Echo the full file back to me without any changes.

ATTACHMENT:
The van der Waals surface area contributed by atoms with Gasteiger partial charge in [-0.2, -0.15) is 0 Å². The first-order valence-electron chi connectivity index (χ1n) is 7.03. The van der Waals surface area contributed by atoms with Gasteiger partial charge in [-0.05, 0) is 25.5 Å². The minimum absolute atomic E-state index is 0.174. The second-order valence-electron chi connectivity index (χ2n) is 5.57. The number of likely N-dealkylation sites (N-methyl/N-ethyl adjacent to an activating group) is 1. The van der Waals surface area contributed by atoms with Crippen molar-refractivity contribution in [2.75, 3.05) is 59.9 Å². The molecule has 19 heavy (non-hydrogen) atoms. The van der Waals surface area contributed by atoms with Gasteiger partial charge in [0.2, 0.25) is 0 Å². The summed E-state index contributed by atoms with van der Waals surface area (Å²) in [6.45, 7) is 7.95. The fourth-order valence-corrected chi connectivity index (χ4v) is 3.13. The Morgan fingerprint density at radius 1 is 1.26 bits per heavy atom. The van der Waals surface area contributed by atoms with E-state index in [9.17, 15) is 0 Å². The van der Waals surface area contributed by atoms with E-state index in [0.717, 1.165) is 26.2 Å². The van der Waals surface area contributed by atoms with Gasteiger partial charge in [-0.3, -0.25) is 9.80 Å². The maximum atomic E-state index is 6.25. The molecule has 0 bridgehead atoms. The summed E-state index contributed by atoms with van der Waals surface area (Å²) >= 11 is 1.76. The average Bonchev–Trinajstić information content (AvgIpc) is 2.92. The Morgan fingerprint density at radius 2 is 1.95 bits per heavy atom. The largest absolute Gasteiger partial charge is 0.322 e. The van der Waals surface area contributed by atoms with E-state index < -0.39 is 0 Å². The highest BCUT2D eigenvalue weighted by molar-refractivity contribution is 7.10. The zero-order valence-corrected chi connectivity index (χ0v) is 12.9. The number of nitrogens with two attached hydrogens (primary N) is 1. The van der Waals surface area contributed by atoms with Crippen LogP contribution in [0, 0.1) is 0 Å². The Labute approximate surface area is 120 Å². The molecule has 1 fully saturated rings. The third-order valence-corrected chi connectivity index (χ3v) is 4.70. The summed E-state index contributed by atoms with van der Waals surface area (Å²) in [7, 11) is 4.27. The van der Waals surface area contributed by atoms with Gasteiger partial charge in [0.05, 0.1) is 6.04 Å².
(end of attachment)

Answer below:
The van der Waals surface area contributed by atoms with Gasteiger partial charge in [-0.2, -0.15) is 0 Å². The first-order valence-electron chi connectivity index (χ1n) is 7.03. The van der Waals surface area contributed by atoms with Gasteiger partial charge in [-0.05, 0) is 25.5 Å². The minimum absolute atomic E-state index is 0.174. The second-order valence-electron chi connectivity index (χ2n) is 5.57. The number of likely N-dealkylation sites (N-methyl/N-ethyl adjacent to an activating group) is 1. The van der Waals surface area contributed by atoms with Crippen molar-refractivity contribution in [2.75, 3.05) is 59.9 Å². The molecule has 19 heavy (non-hydrogen) atoms. The van der Waals surface area contributed by atoms with Gasteiger partial charge in [0.2, 0.25) is 0 Å². The summed E-state index contributed by atoms with van der Waals surface area (Å²) in [6.45, 7) is 7.95. The fourth-order valence-corrected chi connectivity index (χ4v) is 3.13. The Morgan fingerprint density at radius 1 is 1.26 bits per heavy atom. The van der Waals surface area contributed by atoms with E-state index in [9.17, 15) is 0 Å². The van der Waals surface area contributed by atoms with E-state index in [0.717, 1.165) is 26.2 Å². The van der Waals surface area contributed by atoms with Gasteiger partial charge in [-0.3, -0.25) is 9.80 Å². The maximum atomic E-state index is 6.25. The molecule has 0 bridgehead atoms. The summed E-state index contributed by atoms with van der Waals surface area (Å²) >= 11 is 1.76. The average Bonchev–Trinajstić information content (AvgIpc) is 2.92. The Morgan fingerprint density at radius 2 is 1.95 bits per heavy atom. The largest absolute Gasteiger partial charge is 0.322 e. The van der Waals surface area contributed by atoms with E-state index < -0.39 is 0 Å². The highest BCUT2D eigenvalue weighted by molar-refractivity contribution is 7.10. The zero-order valence-corrected chi connectivity index (χ0v) is 12.9. The number of nitrogens with two attached hydrogens (primary N) is 1. The van der Waals surface area contributed by atoms with Crippen LogP contribution in [0, 0.1) is 0 Å². The Labute approximate surface area is 120 Å². The molecule has 1 fully saturated rings. The third-order valence-corrected chi connectivity index (χ3v) is 4.70. The summed E-state index contributed by atoms with van der Waals surface area (Å²) in [7, 11) is 4.27. The van der Waals surface area contributed by atoms with Gasteiger partial charge in [0.05, 0.1) is 6.04 Å².